Advertisement

Correction to: Differences in cancer survival by sex: a population-based study using cancer registry data

  • Nina Afshar
  • Dallas R. English
  • Vicky Thursfield
  • Paul L. Mitchell
  • Luc Te Marvelde
  • Helen Farrugia
  • Graham G. Giles
  • Roger L. Milne
Correction
  • 41 Downloads

Correction to: Cancer Causes & Control  https://doi.org/10.1007/s10552-018-1079-z

In the original publication of the article, the concluding paragraph of the Discussion section was inadvertently missed and is provided below.

In conclusion, the current study showed that in Australia, men generally fare worse with cancer than women. It is essential to unravel the mediating effects of stage at diagnosis, co-morbidities, treatment modalities and health-related lifestyle factors on these sex differences in cancer outcomes. Emerging new methods from the causal inference literature offer promise in this area, particularly as access to linked population-based cancer and other health-related datasets improves. Future national and international research should focus on identifying actionable factors to address inequalities in cancer outcomes, which may improve survival for both men and women.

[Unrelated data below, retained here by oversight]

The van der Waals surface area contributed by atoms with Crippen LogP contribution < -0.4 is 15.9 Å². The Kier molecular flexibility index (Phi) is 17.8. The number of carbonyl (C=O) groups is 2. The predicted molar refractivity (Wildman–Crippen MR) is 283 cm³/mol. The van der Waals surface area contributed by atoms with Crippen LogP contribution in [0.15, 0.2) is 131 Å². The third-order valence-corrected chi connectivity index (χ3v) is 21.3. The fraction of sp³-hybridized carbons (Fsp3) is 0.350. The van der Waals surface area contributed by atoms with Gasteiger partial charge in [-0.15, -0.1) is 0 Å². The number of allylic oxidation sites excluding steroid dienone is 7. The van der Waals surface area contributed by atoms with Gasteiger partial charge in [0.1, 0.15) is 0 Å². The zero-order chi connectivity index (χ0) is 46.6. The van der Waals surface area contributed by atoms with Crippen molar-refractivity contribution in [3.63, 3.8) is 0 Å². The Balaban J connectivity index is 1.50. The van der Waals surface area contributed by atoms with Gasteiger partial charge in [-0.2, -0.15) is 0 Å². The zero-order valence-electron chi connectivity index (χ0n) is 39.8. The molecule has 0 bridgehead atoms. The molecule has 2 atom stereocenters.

Copyright information

© Springer Nature Switzerland AG 2018

Authors and Affiliations

  1. 1.Cancer Epidemiology and Intelligence DivisionCancer Council VictoriaMelbourneAustralia
  2. 2.Centre for Epidemiology and Biostatistics, School of Population and Global HealthThe University of MelbourneMelbourneAustralia
  3. 3.Victorian Cancer RegistryCancer Council VictoriaMelbourneAustralia
  4. 4.Department of Medical Oncology, Austin HealthOlivia Newton-John Cancer Wellness and Research CentreHeidelbergAustralia
  5. 5.Cancer Strategy and DevelopmentDepartment of Health and Human ServicesMelbourneAustralia

Personalised recommendations